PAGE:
Dusky Lilysquatter (Paracercion calamorum)

Eastern Lilysquatter (Paracercion melanotum)

We completed our loop around the Eco-Park, scoring a few more species for our efforts.  Black-naped orioles were singing lazily in the humid air.  A family of bull-headed shrikes chased one another around, and juvenile pale thrushes begged for food from a single adult bird.  We took a break from the heat near a grove of metasequoia trees, lounging in the shade as the heat of the day wore on.

The Metasequoia Grove at Gwangjuho Lake

The Metasequoia Grove at Gwangjuho Lake

Dryad (Minois dryas)

On our way out of the Eco-Park, I noticed a small black dragonfly perched on some tall cattails by one of the lily ponds.  It turned out to be a butterfly skimmer, one of my favorite Asian dragonflies.  Also flying around the cattails were two species of damselfly, both identified only by their Latin names.

Butterfly Skimmer (Rhyothemis fuliginosa)

Ceriagrion melanurum

Ceriagrion nipponicum

After spending several hours at the Eco-Park, Melanie and I decided to visit one of the small restaurants across the street from the Park entrance.  We had discovered a small place during our last visit, which makes an excellent pajeon (파전).  Pajeon is a type of pancake, whose main ingredient is green onions.  A good pajeon will have grilled onions, green onions, maybe some peppers, and usually a type of seafood like calamari.  For a mere 8,000W (~$8), we got a huge pajeon and several side dishes (as is Korean custom).

Our half-eaten pajeon with a few side dishes.  This delicious Korean pancake doesn’t last long…

Before heading back home, we decided to stroll around Chunghyo-dong and see the many rice paddies in the area.  The rural area in Chunghyo-dong is much like rural areas anywhere in Korea: rice paddies stretch off into the distance and take up any flat land that is available.  I’ve often thought of Korea as having only three habitats: city, mountain, and rice paddy.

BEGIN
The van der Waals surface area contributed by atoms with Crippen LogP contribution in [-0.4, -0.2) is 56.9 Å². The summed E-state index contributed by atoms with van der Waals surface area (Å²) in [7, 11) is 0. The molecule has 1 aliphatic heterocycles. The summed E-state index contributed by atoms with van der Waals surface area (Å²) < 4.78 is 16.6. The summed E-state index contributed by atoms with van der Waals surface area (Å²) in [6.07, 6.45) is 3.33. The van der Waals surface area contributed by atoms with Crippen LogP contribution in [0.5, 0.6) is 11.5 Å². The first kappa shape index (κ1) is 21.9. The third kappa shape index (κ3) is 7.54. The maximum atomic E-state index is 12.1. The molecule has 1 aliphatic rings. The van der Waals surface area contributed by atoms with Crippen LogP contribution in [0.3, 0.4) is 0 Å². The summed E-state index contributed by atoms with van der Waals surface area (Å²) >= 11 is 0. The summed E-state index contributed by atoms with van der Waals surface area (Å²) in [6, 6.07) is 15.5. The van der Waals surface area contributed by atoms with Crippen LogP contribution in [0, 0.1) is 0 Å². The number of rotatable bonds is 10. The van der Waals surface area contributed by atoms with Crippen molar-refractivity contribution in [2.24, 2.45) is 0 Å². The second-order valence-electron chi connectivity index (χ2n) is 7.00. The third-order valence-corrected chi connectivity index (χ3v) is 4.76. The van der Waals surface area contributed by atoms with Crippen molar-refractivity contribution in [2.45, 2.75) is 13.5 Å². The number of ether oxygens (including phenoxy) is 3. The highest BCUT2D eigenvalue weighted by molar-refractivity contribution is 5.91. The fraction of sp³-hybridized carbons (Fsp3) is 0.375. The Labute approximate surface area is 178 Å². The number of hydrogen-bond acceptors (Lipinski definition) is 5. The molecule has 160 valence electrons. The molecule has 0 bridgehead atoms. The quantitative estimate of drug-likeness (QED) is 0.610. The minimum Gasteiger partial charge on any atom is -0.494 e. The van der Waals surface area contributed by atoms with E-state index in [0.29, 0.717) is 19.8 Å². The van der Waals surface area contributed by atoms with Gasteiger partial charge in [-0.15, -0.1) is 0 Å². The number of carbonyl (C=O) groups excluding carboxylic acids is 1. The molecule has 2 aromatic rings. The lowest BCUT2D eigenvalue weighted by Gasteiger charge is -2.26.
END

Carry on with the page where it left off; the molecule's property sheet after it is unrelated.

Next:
Rice paddies in Chunghyo-dong

However, the monoculture of rice paddies can be deceiving.  Wildlife still manages to keep a tenuous toehold in this environment.  Herons like striated heron, cattle egrets and great egrets make use of the shallow water to catch small fish and crustaceans.  Grey wagtails can be found along the drainage ditches connecting the separate cells of the paddies.  We even discovered four dollarbirds perched high above the rice paddies, scanning the area from a high-voltage power line that straddled the mountain valley.  Insects like dragonflies and damselflies also benefit from the shallow water, using the sheltered paddies to lay their eggs.

The highlight of our walk through the rice paddies was an adult Chinese sparrowhawk.  I’ve seen this species several times before, but always soaring high overhead.  This was the first one that I’ve found perched, and so was able to get a few photos before it flew off.

Chinese Sparrowhawk (Accipiter soloensis)

After spending nearly half the day in Chunghyo-dong, we caught the hourly 187 bus back to Gwangju.  Overall we observed 32 species of bird, 7 species of butterfly, and 10 species of dragonfly and damselfly.  A complete list of the birds seen can be found here and here.

The Secret Migration

The annual spring bird migration often steals the spotlight in May and early June, and why shouldn’t it?  The majority of the world’s bird species embark on incredible journeys every year, frequently travelling further in a single season than many of us do in several years.